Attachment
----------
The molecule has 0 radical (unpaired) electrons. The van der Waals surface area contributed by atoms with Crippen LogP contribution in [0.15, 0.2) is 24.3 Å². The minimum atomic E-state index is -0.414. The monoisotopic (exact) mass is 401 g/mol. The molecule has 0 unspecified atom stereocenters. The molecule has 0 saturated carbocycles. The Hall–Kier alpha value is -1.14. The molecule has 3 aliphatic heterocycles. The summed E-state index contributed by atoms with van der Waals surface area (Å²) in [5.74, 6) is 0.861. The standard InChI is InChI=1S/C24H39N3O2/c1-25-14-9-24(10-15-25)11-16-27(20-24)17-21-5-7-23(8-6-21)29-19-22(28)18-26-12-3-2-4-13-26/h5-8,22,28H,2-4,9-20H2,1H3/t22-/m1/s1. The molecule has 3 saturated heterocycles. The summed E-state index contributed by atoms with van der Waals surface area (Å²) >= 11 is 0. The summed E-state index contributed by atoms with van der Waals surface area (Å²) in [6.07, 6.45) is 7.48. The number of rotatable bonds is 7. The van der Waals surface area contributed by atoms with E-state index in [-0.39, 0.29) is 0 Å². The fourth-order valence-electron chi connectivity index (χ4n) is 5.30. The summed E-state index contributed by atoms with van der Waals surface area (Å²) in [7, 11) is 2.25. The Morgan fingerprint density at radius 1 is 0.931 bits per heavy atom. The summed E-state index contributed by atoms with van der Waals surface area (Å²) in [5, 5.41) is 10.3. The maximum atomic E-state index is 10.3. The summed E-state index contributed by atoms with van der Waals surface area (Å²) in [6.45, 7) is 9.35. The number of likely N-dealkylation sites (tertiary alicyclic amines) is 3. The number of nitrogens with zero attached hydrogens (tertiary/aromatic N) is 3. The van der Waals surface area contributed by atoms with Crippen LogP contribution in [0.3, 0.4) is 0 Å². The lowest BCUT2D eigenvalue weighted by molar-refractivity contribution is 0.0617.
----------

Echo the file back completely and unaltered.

The molecule has 0 radical (unpaired) electrons. The van der Waals surface area contributed by atoms with Crippen LogP contribution in [0.15, 0.2) is 24.3 Å². The minimum atomic E-state index is -0.414. The monoisotopic (exact) mass is 401 g/mol. The molecule has 0 unspecified atom stereocenters. The molecule has 0 saturated carbocycles. The Hall–Kier alpha value is -1.14. The molecule has 3 aliphatic heterocycles. The summed E-state index contributed by atoms with van der Waals surface area (Å²) in [5.74, 6) is 0.861. The standard InChI is InChI=1S/C24H39N3O2/c1-25-14-9-24(10-15-25)11-16-27(20-24)17-21-5-7-23(8-6-21)29-19-22(28)18-26-12-3-2-4-13-26/h5-8,22,28H,2-4,9-20H2,1H3/t22-/m1/s1. The molecule has 3 saturated heterocycles. The summed E-state index contributed by atoms with van der Waals surface area (Å²) >= 11 is 0. The summed E-state index contributed by atoms with van der Waals surface area (Å²) in [6.07, 6.45) is 7.48. The number of rotatable bonds is 7. The van der Waals surface area contributed by atoms with E-state index in [-0.39, 0.29) is 0 Å². The fourth-order valence-electron chi connectivity index (χ4n) is 5.30. The summed E-state index contributed by atoms with van der Waals surface area (Å²) in [7, 11) is 2.25. The Morgan fingerprint density at radius 1 is 0.931 bits per heavy atom. The summed E-state index contributed by atoms with van der Waals surface area (Å²) in [5, 5.41) is 10.3. The maximum atomic E-state index is 10.3. The summed E-state index contributed by atoms with van der Waals surface area (Å²) in [6.45, 7) is 9.35. The number of likely N-dealkylation sites (tertiary alicyclic amines) is 3. The number of nitrogens with zero attached hydrogens (tertiary/aromatic N) is 3. The van der Waals surface area contributed by atoms with Crippen LogP contribution in [0.3, 0.4) is 0 Å². The lowest BCUT2D eigenvalue weighted by molar-refractivity contribution is 0.0617.